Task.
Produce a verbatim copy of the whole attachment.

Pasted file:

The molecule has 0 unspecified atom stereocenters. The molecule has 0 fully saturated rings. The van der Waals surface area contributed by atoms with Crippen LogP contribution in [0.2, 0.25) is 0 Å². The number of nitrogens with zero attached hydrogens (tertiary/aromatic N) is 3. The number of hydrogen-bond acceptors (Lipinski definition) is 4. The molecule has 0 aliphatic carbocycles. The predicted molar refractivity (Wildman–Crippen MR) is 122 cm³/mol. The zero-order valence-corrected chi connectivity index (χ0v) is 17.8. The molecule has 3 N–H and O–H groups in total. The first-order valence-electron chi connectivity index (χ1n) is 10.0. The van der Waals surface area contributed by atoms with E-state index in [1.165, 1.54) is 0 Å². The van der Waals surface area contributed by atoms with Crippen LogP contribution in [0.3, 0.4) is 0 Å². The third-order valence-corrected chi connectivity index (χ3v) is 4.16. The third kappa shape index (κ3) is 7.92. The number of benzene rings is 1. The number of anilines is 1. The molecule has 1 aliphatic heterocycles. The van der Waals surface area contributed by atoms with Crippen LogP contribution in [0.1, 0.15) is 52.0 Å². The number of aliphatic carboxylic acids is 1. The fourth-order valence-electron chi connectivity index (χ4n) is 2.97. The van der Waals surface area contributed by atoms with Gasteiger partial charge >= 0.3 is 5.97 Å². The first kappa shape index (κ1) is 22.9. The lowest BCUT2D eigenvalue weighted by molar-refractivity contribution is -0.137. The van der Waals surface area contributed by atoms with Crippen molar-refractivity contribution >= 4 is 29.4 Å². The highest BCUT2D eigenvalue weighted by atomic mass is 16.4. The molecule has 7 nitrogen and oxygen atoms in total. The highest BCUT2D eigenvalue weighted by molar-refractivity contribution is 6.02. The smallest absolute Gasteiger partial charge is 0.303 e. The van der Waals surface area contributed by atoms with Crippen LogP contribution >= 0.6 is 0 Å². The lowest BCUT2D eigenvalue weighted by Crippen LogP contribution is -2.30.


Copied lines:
The molecule has 0 unspecified atom stereocenters. The molecule has 0 fully saturated rings. The van der Waals surface area contributed by atoms with Crippen LogP contribution in [0.2, 0.25) is 0 Å². The number of nitrogens with zero attached hydrogens (tertiary/aromatic N) is 3. The number of hydrogen-bond acceptors (Lipinski definition) is 4. The molecule has 0 aliphatic carbocycles. The predicted molar refractivity (Wildman–Crippen MR) is 122 cm³/mol. The zero-order valence-corrected chi connectivity index (χ0v) is 17.8. The molecule has 3 N–H and O–H groups in total. The first-order valence-electron chi connectivity index (χ1n) is 10.0. The van der Waals surface area contributed by atoms with E-state index in [1.165, 1.54) is 0 Å². The van der Waals surface area contributed by atoms with Crippen LogP contribution in [0.3, 0.4) is 0 Å². The third-order valence-corrected chi connectivity index (χ3v) is 4.16. The third kappa shape index (κ3) is 7.92. The number of benzene rings is 1. The number of anilines is 1. The molecule has 1 aliphatic heterocycles. The van der Waals surface area contributed by atoms with Crippen LogP contribution in [0.1, 0.15) is 52.0 Å². The number of aliphatic carboxylic acids is 1. The fourth-order valence-electron chi connectivity index (χ4n) is 2.97. The van der Waals surface area contributed by atoms with Gasteiger partial charge >= 0.3 is 5.97 Å². The first kappa shape index (κ1) is 22.9. The lowest BCUT2D eigenvalue weighted by molar-refractivity contribution is -0.137. The van der Waals surface area contributed by atoms with Crippen molar-refractivity contribution >= 4 is 29.4 Å². The highest BCUT2D eigenvalue weighted by atomic mass is 16.4. The molecule has 7 nitrogen and oxygen atoms in total. The highest BCUT2D eigenvalue weighted by molar-refractivity contribution is 6.02. The smallest absolute Gasteiger partial charge is 0.303 e. The van der Waals surface area contributed by atoms with Crippen LogP contribution >= 0.6 is 0 Å². The lowest BCUT2D eigenvalue weighted by Crippen LogP contribution is -2.30.